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The future of television has arrived: it's called the iPad

The future of television has arrived: it's called the iPad


Why owning the second screen is Apple's game to lose

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The future of the television is the iPad.

That was the overwhelming message at the TV of Tomorrow conference in New York, which saw executives and decision makers from across the television industry gather for a lively day of discussion and debate about the state and direction of their business. And almost all of that discussion revolved around the iPad, which has become interchangeably known as the "second screen." Apple may call its TV efforts a "hobby," but the TV industry is already making huge bets on iOS.

Tablet users were a dominant theme of the conference, which featured sessions titled "Measuring the Multiplatform Viewer" and "Second-Screen Content: Have We Created A Monster?" Barry Frey, a former Cablevision executive, opened a panel called "TV's New Gateway" by asking "How many of you are taking notes on the second screen?"

A room full of suits waved their iPads in the air.

"The experience of television is moving off the primary screen," said Dale Herigstad, chief interaction officer at design firm Possible. Viewers "are taking ownership with second screens." For an industry built on advertising, changing viewer habits present both a threat and opportunity as people pay less attention to the TV but more attention to their tablets. The potential is simply too massive to ignore: TVPlus co-founder Randy Shiozaki noted that people will spend 22 minutes of a 30-minute show with second screen apps open, and 38 minutes of a 60-minute show. "Within three years the primary metric that advertisers buy will be engagement," predicted Brad Pelo, CEO of popular TV app maker i.TV. Reinventing the TV and TV ads might generate a little more money, but creating an entirely new platform for ads opens up major secondary revenue streams.

A room full of suits waved their iPads in the air

That's put an enormous amount of pressure on content companies to build apps and create multi-screen experiences for their shows. "You have to be absolutely relevant on all the platforms," said Stephanie Otto, CEO of Emmy Award-winning design firm Brainstorm Communications. "You don't just want to hurl of bunch of information on the screen." But there are burgeoning trends developing: Dijit CEO Jeremy Toeman noted that the non-live shows that perform best with second screen apps tend to be lightweight fare like reality shows — you don't have to watch them closely while you use the iPad. "You can't just stop paying attention to CSI," he said.

"There's content everywhere. It's a mess. It's a total mess for consumers."

The explosion of second screen activity has created other challenges: there's no settled industry standard metric like Nielsen ratings for iPad apps, so measuring viewership consistently for advertisers is a major area of concern. And there's an enormous amount of app fragmentation for consumers, both because of technology and because of content. "There are things you simply can't say inside the NBC app," said TVplus' Shiozaki. "But they're still important." i.TV's Pelo sounded a similar concern, noting that TV programmers are either creating siloed content "deep in their own apps, and we get nothing except a Twitter feed... it doesn't scale." Anand Subramanian of startup NimbleTV was even more blunt. "There's content everywhere. It's a mess. It's a total mess for consumers."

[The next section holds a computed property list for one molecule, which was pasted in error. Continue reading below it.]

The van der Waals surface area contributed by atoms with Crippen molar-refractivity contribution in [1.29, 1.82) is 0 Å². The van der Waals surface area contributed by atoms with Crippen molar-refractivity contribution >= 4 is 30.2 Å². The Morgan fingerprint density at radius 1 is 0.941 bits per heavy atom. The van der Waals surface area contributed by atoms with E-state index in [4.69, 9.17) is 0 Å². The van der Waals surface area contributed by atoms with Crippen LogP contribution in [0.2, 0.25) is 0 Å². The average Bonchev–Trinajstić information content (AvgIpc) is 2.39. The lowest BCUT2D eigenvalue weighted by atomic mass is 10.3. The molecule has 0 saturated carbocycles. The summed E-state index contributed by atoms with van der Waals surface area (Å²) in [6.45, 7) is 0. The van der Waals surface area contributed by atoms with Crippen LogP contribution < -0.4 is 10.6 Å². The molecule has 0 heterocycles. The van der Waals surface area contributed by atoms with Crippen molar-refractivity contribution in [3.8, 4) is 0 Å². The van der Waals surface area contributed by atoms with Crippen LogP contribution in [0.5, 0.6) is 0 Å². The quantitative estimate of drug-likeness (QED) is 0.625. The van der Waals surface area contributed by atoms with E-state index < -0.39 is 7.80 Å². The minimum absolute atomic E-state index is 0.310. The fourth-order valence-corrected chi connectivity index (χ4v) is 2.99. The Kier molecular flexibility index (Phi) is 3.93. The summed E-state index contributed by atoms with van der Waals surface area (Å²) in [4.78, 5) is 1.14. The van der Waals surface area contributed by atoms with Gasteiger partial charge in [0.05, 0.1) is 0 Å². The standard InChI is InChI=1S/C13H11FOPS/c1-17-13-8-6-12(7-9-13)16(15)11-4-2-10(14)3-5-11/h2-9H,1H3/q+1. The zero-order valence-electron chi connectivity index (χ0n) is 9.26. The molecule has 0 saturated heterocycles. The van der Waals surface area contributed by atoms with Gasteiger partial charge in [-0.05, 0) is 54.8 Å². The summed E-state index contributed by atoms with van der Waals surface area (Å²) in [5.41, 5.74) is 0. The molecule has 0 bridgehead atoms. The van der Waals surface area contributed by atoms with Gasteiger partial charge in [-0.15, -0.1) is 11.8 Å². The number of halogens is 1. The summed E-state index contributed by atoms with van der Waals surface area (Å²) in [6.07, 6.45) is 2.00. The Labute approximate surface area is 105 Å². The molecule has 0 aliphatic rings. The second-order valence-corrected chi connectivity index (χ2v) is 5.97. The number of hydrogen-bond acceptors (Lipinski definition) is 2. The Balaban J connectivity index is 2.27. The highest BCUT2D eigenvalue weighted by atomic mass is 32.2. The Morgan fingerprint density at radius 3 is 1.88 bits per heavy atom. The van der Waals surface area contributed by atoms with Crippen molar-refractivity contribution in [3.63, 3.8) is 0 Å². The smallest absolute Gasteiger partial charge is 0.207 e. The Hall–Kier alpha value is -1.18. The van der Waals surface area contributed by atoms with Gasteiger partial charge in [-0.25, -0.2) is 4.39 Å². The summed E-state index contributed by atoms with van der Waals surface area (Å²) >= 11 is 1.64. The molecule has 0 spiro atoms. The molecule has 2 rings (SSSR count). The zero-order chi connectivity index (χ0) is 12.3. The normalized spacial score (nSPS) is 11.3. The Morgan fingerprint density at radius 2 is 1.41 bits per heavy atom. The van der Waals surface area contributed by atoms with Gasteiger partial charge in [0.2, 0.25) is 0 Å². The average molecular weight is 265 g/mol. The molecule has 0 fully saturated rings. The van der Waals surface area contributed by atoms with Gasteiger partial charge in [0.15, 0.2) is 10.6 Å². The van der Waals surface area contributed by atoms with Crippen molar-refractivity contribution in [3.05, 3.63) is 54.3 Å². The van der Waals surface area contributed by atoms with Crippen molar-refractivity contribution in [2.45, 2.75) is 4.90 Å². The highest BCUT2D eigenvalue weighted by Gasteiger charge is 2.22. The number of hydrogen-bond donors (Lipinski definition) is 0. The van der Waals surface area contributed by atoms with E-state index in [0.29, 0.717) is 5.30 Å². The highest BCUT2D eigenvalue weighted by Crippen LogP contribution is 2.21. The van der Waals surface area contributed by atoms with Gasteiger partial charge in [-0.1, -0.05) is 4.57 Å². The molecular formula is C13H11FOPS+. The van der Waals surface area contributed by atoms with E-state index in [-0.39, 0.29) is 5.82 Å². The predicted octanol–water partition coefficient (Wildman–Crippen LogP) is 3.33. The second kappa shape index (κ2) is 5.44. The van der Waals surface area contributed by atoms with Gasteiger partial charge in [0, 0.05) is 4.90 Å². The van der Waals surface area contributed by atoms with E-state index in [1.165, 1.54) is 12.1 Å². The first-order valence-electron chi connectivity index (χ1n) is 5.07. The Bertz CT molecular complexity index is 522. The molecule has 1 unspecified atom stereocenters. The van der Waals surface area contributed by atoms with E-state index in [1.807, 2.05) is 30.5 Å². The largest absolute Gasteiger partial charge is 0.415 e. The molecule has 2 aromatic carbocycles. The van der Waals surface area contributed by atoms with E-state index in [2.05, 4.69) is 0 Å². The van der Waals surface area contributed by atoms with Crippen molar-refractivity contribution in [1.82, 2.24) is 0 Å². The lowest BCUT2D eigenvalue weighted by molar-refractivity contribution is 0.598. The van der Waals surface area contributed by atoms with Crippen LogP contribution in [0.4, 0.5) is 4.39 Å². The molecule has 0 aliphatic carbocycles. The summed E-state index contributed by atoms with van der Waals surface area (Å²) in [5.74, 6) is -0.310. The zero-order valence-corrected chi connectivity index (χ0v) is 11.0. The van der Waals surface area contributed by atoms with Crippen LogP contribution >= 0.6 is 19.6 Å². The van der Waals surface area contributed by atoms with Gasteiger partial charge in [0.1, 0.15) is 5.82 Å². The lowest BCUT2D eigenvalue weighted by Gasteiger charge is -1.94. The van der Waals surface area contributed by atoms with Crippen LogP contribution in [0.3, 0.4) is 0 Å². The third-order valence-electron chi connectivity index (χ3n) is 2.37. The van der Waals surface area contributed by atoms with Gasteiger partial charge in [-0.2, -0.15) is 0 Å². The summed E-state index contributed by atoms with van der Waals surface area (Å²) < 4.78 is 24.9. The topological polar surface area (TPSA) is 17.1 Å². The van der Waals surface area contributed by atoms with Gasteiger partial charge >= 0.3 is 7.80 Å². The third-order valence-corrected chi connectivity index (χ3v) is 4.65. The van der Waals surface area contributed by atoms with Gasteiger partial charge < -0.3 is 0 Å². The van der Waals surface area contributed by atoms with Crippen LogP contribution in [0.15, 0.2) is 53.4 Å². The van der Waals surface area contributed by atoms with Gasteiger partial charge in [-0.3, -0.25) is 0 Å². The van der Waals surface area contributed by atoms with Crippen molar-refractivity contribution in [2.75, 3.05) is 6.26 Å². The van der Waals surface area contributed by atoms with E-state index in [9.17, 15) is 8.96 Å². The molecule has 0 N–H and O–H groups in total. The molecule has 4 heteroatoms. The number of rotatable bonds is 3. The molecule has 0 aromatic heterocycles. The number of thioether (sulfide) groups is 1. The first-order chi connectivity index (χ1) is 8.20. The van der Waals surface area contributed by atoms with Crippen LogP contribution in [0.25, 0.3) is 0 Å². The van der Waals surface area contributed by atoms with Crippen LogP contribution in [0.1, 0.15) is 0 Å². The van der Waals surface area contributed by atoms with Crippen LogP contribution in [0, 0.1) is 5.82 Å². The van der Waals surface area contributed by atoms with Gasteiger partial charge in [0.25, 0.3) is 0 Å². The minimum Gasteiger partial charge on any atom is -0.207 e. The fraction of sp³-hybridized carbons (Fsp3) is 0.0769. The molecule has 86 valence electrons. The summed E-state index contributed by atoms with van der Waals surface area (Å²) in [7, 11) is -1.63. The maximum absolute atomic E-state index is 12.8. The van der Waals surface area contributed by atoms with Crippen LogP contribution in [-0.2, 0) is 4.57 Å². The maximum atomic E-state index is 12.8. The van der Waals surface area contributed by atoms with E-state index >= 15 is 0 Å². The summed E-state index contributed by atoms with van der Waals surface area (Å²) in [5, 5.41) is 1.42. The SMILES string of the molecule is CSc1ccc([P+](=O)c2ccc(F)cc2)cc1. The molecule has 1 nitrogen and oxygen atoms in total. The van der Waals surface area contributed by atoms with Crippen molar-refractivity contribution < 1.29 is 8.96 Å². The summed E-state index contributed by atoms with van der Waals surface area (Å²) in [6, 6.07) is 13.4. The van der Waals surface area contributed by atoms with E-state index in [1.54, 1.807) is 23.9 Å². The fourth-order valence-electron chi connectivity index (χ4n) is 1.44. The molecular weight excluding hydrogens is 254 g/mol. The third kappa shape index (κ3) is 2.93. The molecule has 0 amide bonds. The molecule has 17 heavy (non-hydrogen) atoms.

But the challenges don't seem to be dissuading the industry from chasing the second screen opportunity — especially since tablets allow for much faster innovation than any currently available smart TV platform, all of which are tightly controlled by manufacturers. "It takes way too long to get something certified" for smart TVs, said Rich Foster, creative director at A Different Engine. "If it's going to take four months to get something to market, it's never going to get past the concept." Compared to the cable companies and TV manufacturers, Apple's App Store is paradise of freedom.

But moving all the innovation in TV to the iPad won't fix the TV itself, and not everyone was buying the second screen promise. "What works best on television is television," said Lawrence Brickman, VP of smart TV app developer Accedo. "What's been left out of the multiscreen conversation is the first screen, and that will come full circle." But there was precious little in the way of first screen innovation on displays — save for Microsoft's Xbox SmartGlass, which moves the entire UI to apps on phones, tablets, and laptops. "Someone who uses our product should intuitively reach for their phone or their tablet because they have better control of their Xbox," said Microsoft's Mark Budash. Cisco VP of design Olivier Lacour saw the TV experience "being turned from something that is terrible to something simple, to something which syncs across all the devices."

"Apple is the best benchmark in the room, but it's not that good."

It's a line right out of Apple's playbook — a line that highlights the tremendous irony of the television industry, which has focused so much interface and content innovation on Apple's tablet while anxiously waiting to see if and when Apple will produce a television of its own. The entrenched players are confident that they can make the leap to a refreshed TV interface before that happens. "Apple is the best benchmark in the room, but it's not that good," said Lacour. "iTunes 11 is bizarre."

But if Apple can leverage the incredible amount of energy the TV industry has already invested in the iPad, it may not matter if anyone else can do it better — Apple's platform will hit scale across multiple screens before the industry even knows it's happening.

Sounds just like the iPad itself, come to think of it.